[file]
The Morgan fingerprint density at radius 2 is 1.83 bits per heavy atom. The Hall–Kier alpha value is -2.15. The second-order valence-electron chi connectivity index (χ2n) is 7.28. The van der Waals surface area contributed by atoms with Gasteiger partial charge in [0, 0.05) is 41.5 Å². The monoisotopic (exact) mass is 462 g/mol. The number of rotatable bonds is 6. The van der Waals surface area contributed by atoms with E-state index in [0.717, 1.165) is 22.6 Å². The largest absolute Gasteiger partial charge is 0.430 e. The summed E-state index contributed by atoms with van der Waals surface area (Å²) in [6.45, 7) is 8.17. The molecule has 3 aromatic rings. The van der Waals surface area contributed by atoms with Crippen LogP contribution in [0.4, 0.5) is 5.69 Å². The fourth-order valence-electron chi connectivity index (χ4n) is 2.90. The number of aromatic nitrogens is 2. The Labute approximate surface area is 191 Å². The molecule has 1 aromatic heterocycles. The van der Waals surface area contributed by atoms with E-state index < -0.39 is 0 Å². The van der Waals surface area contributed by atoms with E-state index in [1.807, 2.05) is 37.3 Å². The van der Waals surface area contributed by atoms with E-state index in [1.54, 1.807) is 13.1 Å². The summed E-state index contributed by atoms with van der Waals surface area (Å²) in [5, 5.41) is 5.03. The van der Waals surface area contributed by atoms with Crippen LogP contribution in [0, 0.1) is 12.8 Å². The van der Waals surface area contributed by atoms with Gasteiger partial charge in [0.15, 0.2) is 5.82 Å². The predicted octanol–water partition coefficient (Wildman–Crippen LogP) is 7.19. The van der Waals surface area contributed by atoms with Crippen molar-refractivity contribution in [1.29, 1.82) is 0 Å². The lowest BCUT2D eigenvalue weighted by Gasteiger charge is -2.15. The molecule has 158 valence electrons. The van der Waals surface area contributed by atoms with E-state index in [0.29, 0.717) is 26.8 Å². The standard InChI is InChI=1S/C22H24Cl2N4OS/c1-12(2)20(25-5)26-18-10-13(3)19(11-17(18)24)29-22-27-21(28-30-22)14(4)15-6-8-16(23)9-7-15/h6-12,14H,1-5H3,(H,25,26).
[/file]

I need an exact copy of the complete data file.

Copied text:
The Morgan fingerprint density at radius 2 is 1.83 bits per heavy atom. The Hall–Kier alpha value is -2.15. The second-order valence-electron chi connectivity index (χ2n) is 7.28. The van der Waals surface area contributed by atoms with Gasteiger partial charge in [0, 0.05) is 41.5 Å². The monoisotopic (exact) mass is 462 g/mol. The number of rotatable bonds is 6. The van der Waals surface area contributed by atoms with E-state index in [0.717, 1.165) is 22.6 Å². The largest absolute Gasteiger partial charge is 0.430 e. The summed E-state index contributed by atoms with van der Waals surface area (Å²) in [6.45, 7) is 8.17. The molecule has 3 aromatic rings. The van der Waals surface area contributed by atoms with Crippen LogP contribution in [0.4, 0.5) is 5.69 Å². The fourth-order valence-electron chi connectivity index (χ4n) is 2.90. The number of aromatic nitrogens is 2. The Labute approximate surface area is 191 Å². The molecule has 1 aromatic heterocycles. The van der Waals surface area contributed by atoms with E-state index < -0.39 is 0 Å². The van der Waals surface area contributed by atoms with E-state index in [1.807, 2.05) is 37.3 Å². The van der Waals surface area contributed by atoms with E-state index in [1.54, 1.807) is 13.1 Å². The summed E-state index contributed by atoms with van der Waals surface area (Å²) in [5, 5.41) is 5.03. The van der Waals surface area contributed by atoms with Crippen LogP contribution in [0, 0.1) is 12.8 Å². The van der Waals surface area contributed by atoms with Gasteiger partial charge in [0.15, 0.2) is 5.82 Å². The predicted octanol–water partition coefficient (Wildman–Crippen LogP) is 7.19. The van der Waals surface area contributed by atoms with Crippen molar-refractivity contribution in [1.29, 1.82) is 0 Å². The lowest BCUT2D eigenvalue weighted by Gasteiger charge is -2.15. The molecule has 158 valence electrons. The van der Waals surface area contributed by atoms with E-state index in [0.29, 0.717) is 26.8 Å². The standard InChI is InChI=1S/C22H24Cl2N4OS/c1-12(2)20(25-5)26-18-10-13(3)19(11-17(18)24)29-22-27-21(28-30-22)14(4)15-6-8-16(23)9-7-15/h6-12,14H,1-5H3,(H,25,26).